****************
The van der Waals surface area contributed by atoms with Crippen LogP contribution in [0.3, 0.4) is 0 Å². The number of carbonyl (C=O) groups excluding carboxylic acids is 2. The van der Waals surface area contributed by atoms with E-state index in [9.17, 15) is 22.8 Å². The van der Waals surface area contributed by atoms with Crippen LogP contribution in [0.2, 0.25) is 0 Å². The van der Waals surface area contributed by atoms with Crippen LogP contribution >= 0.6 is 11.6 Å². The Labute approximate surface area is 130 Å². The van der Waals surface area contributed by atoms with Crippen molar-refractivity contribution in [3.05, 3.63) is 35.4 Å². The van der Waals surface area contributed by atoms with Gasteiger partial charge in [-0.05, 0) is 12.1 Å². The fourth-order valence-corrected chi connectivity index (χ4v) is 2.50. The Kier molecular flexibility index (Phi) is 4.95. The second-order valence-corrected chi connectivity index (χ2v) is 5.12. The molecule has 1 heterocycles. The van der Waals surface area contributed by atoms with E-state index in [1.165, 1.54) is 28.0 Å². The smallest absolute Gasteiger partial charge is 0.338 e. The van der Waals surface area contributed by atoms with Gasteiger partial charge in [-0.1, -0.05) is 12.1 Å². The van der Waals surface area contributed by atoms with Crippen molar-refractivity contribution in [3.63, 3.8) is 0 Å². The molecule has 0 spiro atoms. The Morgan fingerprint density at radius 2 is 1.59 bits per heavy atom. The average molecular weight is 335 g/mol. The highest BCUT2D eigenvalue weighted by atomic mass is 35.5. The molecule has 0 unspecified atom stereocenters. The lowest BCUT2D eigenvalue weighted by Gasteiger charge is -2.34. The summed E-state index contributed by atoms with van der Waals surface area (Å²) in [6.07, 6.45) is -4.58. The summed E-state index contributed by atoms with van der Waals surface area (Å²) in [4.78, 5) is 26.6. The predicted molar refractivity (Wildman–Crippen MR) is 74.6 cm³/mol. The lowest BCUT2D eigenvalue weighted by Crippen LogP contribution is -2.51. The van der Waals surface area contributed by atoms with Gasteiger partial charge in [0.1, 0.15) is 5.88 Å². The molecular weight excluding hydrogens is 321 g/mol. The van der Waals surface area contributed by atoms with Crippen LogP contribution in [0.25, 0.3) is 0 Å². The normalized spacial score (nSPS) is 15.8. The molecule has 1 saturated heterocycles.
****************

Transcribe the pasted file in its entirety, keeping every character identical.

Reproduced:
The van der Waals surface area contributed by atoms with Crippen LogP contribution in [0.3, 0.4) is 0 Å². The number of carbonyl (C=O) groups excluding carboxylic acids is 2. The van der Waals surface area contributed by atoms with E-state index in [9.17, 15) is 22.8 Å². The van der Waals surface area contributed by atoms with Crippen LogP contribution in [0.2, 0.25) is 0 Å². The van der Waals surface area contributed by atoms with Crippen LogP contribution >= 0.6 is 11.6 Å². The Labute approximate surface area is 130 Å². The van der Waals surface area contributed by atoms with Crippen molar-refractivity contribution in [3.05, 3.63) is 35.4 Å². The van der Waals surface area contributed by atoms with Gasteiger partial charge in [-0.05, 0) is 12.1 Å². The fourth-order valence-corrected chi connectivity index (χ4v) is 2.50. The Kier molecular flexibility index (Phi) is 4.95. The second-order valence-corrected chi connectivity index (χ2v) is 5.12. The molecule has 1 heterocycles. The van der Waals surface area contributed by atoms with E-state index in [1.165, 1.54) is 28.0 Å². The smallest absolute Gasteiger partial charge is 0.338 e. The van der Waals surface area contributed by atoms with Gasteiger partial charge in [-0.1, -0.05) is 12.1 Å². The van der Waals surface area contributed by atoms with Crippen molar-refractivity contribution in [3.63, 3.8) is 0 Å². The molecule has 0 spiro atoms. The Morgan fingerprint density at radius 2 is 1.59 bits per heavy atom. The average molecular weight is 335 g/mol. The highest BCUT2D eigenvalue weighted by atomic mass is 35.5. The molecule has 0 unspecified atom stereocenters. The lowest BCUT2D eigenvalue weighted by Gasteiger charge is -2.34. The summed E-state index contributed by atoms with van der Waals surface area (Å²) in [6.07, 6.45) is -4.58. The summed E-state index contributed by atoms with van der Waals surface area (Å²) in [4.78, 5) is 26.6. The predicted molar refractivity (Wildman–Crippen MR) is 74.6 cm³/mol. The lowest BCUT2D eigenvalue weighted by Crippen LogP contribution is -2.51. The van der Waals surface area contributed by atoms with Gasteiger partial charge in [0.1, 0.15) is 5.88 Å². The molecular weight excluding hydrogens is 321 g/mol. The van der Waals surface area contributed by atoms with Crippen LogP contribution in [0.25, 0.3) is 0 Å². The normalized spacial score (nSPS) is 15.8. The molecule has 1 saturated heterocycles.